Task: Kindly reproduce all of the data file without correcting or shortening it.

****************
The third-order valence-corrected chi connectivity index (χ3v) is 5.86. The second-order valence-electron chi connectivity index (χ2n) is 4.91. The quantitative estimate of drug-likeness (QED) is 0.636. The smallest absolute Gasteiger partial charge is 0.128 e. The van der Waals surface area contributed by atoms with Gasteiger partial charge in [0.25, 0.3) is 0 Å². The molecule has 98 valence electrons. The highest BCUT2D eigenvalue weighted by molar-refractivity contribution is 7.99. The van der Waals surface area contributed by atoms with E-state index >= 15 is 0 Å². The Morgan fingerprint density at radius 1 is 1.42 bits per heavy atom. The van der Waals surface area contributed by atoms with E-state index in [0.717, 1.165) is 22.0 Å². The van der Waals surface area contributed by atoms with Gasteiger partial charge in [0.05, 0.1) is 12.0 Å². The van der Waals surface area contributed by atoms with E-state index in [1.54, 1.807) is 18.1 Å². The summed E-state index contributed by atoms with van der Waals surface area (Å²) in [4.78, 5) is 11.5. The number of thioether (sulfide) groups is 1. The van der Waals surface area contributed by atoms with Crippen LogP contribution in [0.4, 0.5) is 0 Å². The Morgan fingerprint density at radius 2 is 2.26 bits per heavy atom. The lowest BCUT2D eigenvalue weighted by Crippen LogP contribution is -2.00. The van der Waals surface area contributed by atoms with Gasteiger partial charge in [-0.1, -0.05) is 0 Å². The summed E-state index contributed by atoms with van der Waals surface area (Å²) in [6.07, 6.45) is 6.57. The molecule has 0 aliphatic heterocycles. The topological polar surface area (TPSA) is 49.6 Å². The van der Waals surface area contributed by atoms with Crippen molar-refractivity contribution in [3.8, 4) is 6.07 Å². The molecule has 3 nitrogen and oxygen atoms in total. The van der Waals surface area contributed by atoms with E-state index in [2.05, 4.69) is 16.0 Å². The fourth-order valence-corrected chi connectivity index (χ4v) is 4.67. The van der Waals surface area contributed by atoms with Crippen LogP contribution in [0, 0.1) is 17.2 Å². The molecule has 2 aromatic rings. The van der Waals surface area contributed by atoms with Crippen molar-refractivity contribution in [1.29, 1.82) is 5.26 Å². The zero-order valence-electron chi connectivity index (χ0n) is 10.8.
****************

The third-order valence-corrected chi connectivity index (χ3v) is 5.86. The second-order valence-electron chi connectivity index (χ2n) is 4.91. The quantitative estimate of drug-likeness (QED) is 0.636. The smallest absolute Gasteiger partial charge is 0.128 e. The van der Waals surface area contributed by atoms with Gasteiger partial charge in [0.25, 0.3) is 0 Å². The molecule has 98 valence electrons. The highest BCUT2D eigenvalue weighted by molar-refractivity contribution is 7.99. The van der Waals surface area contributed by atoms with E-state index >= 15 is 0 Å². The Morgan fingerprint density at radius 1 is 1.42 bits per heavy atom. The van der Waals surface area contributed by atoms with E-state index in [0.717, 1.165) is 22.0 Å². The van der Waals surface area contributed by atoms with Gasteiger partial charge in [0.05, 0.1) is 12.0 Å². The van der Waals surface area contributed by atoms with E-state index in [1.54, 1.807) is 18.1 Å². The summed E-state index contributed by atoms with van der Waals surface area (Å²) in [4.78, 5) is 11.5. The number of thioether (sulfide) groups is 1. The van der Waals surface area contributed by atoms with Crippen LogP contribution in [0.4, 0.5) is 0 Å². The Morgan fingerprint density at radius 2 is 2.26 bits per heavy atom. The lowest BCUT2D eigenvalue weighted by Crippen LogP contribution is -2.00. The van der Waals surface area contributed by atoms with Gasteiger partial charge in [-0.1, -0.05) is 0 Å². The summed E-state index contributed by atoms with van der Waals surface area (Å²) in [6.07, 6.45) is 6.57. The molecule has 0 aliphatic heterocycles. The topological polar surface area (TPSA) is 49.6 Å². The van der Waals surface area contributed by atoms with Crippen molar-refractivity contribution in [3.8, 4) is 6.07 Å². The molecule has 3 nitrogen and oxygen atoms in total. The van der Waals surface area contributed by atoms with E-state index in [2.05, 4.69) is 16.0 Å². The fourth-order valence-corrected chi connectivity index (χ4v) is 4.67. The van der Waals surface area contributed by atoms with Crippen LogP contribution in [0, 0.1) is 17.2 Å². The molecule has 2 aromatic rings. The van der Waals surface area contributed by atoms with Crippen molar-refractivity contribution in [1.29, 1.82) is 5.26 Å². The zero-order valence-electron chi connectivity index (χ0n) is 10.8.